How to be a better film editor – learning the craft
The most recent episode of the That Post Show hosted by Kanen Flowers was an incredibly insightful discussion between Norman Hollyn, Alan Edward Bell and Steve Cohen, three well seasoned film editing professionals. It was such a rich discussion on the craft of film editing – the three editors having chosen not to talk about technology – that I thought it would be useful to write up some of their comments from the show. But whatever you do, definitely take the time to listen to the whole hour of their wisdom.
Tips on Maintaining Perspective on your material
”Perspective is the most precious commodity in the editing suite and the one that is most easily lost”
How do you stay fresh when you’re working on a film for over a year?
- Make notes while watching the dailies – what was my reaction when I first saw that performance or camera move?
- Screen the film for others – to see it for the first time through other people’s eyes, their reactions and misunderstandings.
- Take a break from it, and (if your deadline allows) watch it a week later. Walking away from it will help you maintain perspective and see what needs work.
Tips on Watching Rushes & Editing Workflow
Watch all the dailies. Make choices. Start editing. If you don’t watch everything, how can you possibly know you’ve got all the ‘best bits’ and that you’re making the right choices. Don’t rush to the edit, rush to the rushes.
Select for performance and create the structure of the scene first, then return and finesse the cuts.
Start by watching the last circle take from any set up. If they got it and moved on then they got it in the last take. But do watch all your takes, especially if certain actors are better in their initial takes and then tend to trail off. Learning your actors can help you craft better performances.
Get your script supervisor to note down the comments, grunts and grumbles that the director makes on the set as he reacts to the performances for the first time. Use these as a helpful guide to understanding your directors mindset.
Tips on Collaborating with Directors
How to ‘crawl inside the directors head’ and make sure you’re a genuine collaborator and not just a pair of hands. (Or a button monkey as I like to call it.)
Viewing early cuts of a scene might help reveal what ideas were in an early cut of a scene that have since been removed through various sequential iterations of the edit.
Ask as many questions as you possible can to discover their sense of the film. What are they looking for in the material? What tone or style are they intending to use in the shooting of the film? What problems do they forsee? Being able to create your own cut from the material will help introduce new ideas and suggestions and a completely new perspective on the film. Asking questions as a collaborator will help ensure that you don’t devolve into a pair of hands.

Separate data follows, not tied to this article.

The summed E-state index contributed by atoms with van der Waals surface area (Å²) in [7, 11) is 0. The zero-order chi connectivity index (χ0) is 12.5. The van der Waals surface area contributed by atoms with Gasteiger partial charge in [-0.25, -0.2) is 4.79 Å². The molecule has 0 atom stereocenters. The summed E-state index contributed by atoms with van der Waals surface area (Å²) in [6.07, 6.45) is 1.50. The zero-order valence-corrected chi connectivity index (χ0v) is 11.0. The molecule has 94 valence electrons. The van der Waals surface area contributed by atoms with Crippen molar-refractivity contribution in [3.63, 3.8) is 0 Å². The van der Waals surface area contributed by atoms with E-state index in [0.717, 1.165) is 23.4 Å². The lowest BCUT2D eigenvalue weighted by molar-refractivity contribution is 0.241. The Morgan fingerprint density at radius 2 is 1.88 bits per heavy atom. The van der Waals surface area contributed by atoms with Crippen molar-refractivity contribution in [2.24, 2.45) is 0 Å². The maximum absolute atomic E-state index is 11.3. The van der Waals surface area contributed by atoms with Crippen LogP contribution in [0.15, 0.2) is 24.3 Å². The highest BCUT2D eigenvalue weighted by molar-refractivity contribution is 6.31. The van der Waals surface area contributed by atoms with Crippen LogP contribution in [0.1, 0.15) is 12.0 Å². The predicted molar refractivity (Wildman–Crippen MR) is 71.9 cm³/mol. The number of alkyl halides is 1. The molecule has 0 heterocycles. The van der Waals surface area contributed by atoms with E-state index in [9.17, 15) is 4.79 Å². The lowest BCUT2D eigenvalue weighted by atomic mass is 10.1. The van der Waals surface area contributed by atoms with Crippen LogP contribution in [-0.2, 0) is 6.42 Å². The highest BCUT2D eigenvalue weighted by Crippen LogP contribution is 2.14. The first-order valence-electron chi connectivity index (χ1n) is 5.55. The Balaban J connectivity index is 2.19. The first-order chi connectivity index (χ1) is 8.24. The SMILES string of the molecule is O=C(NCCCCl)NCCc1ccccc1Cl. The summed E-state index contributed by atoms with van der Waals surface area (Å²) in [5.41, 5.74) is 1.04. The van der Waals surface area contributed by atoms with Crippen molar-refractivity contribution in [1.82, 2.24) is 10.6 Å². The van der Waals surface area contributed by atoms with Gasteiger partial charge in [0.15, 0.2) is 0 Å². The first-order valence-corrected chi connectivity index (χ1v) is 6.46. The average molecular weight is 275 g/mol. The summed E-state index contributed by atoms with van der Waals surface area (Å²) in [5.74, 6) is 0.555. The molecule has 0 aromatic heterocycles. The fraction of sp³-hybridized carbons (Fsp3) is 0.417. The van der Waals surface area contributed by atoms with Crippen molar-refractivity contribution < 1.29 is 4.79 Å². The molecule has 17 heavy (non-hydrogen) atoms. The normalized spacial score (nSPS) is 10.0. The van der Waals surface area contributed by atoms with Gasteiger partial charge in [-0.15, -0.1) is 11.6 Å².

But you are ultimately there to serve the director and their vision. So make sure you don’t become aggressively argumentative. The director/editor relationship is one that comes the closest to a marriage that there is in the film business. How will you have fun locked in a room 12 hours a day with this person?
“Just because you disagree, doesn’t mean you’re not going to do it their way. As much as we want to collaborate, we are in a service industry. We are working at the director’s service and the films service.”
As editors often work with their hands at the controls and their back to the director, it is critical, on a human relationship level, to turn around when talking to them. Discuss ideas face to face, rather than with the back of your head. It also helps to solidify your collaborator status and not the button monkey. If they ask for specific cuts, takes or trims, turn around in your chair and ask them ”whats your intent in doing that” and then figure out the best way to do that – which may well involve performing their specific trims and cuts. Often the only way to know if it will work, is to try it.
Tips on Better Editing in a Digital World
In a fast paced digital world finding ways to be able to take the time over your work can make a huge difference to the final product.
Anne V Coates, editor of Out of Sight, would force herself and director Steven Soderbergh to deliberately take breaks, go for walks, think things through and essentially operate in a much slower fashion than digital might otherwise allow, to increase the amount of thought that might go into an edit.
Back in the days of film editing you had to physically scroll through the previous takes to get to the one you were looking for, which gave you ample opportunity to review your material and find gems that you had forgotten you had.
Getting your cut down quickly, doesn’t mean you’re a good editor.
With crews just rolling hours of digital ‘tape’ these days you can end up with hours and hours of footage to wade through and not enough time in the day to do so. Finding a method of moving through your footage quickly without loosing track of what the intent of the scene is and pulling that out will be a key to being a successful, proficient editor.
“How can you know that you’ve gotten the moments and you’ve really supported the intent without looking through all the footage. – To start editing without watching everything is leading you to mediocrity.”